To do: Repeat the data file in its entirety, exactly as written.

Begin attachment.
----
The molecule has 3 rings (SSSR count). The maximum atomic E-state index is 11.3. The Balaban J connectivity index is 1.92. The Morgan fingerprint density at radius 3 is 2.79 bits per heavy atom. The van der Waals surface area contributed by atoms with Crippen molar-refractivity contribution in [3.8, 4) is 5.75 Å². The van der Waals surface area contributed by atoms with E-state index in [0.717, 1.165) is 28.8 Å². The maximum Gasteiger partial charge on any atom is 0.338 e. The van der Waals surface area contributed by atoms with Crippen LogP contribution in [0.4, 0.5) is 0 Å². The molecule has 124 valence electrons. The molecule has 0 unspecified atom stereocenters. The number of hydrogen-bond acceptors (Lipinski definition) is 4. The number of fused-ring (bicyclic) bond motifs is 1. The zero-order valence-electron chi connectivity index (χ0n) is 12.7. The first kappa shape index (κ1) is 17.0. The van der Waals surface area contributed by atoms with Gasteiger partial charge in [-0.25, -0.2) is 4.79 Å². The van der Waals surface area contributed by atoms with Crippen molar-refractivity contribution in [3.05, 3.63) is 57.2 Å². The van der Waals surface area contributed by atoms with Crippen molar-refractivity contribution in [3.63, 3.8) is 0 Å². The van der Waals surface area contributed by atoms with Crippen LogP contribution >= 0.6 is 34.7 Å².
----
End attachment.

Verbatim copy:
The molecule has 3 rings (SSSR count). The maximum atomic E-state index is 11.3. The Balaban J connectivity index is 1.92. The Morgan fingerprint density at radius 3 is 2.79 bits per heavy atom. The van der Waals surface area contributed by atoms with Crippen molar-refractivity contribution in [3.8, 4) is 5.75 Å². The van der Waals surface area contributed by atoms with E-state index in [0.717, 1.165) is 28.8 Å². The maximum Gasteiger partial charge on any atom is 0.338 e. The van der Waals surface area contributed by atoms with Crippen LogP contribution in [0.4, 0.5) is 0 Å². The molecule has 124 valence electrons. The molecule has 0 unspecified atom stereocenters. The number of hydrogen-bond acceptors (Lipinski definition) is 4. The number of fused-ring (bicyclic) bond motifs is 1. The zero-order valence-electron chi connectivity index (χ0n) is 12.7. The first kappa shape index (κ1) is 17.0. The van der Waals surface area contributed by atoms with Gasteiger partial charge in [-0.25, -0.2) is 4.79 Å². The van der Waals surface area contributed by atoms with Crippen molar-refractivity contribution in [3.05, 3.63) is 57.2 Å². The van der Waals surface area contributed by atoms with Crippen molar-refractivity contribution in [3.63, 3.8) is 0 Å². The van der Waals surface area contributed by atoms with Crippen LogP contribution >= 0.6 is 34.7 Å².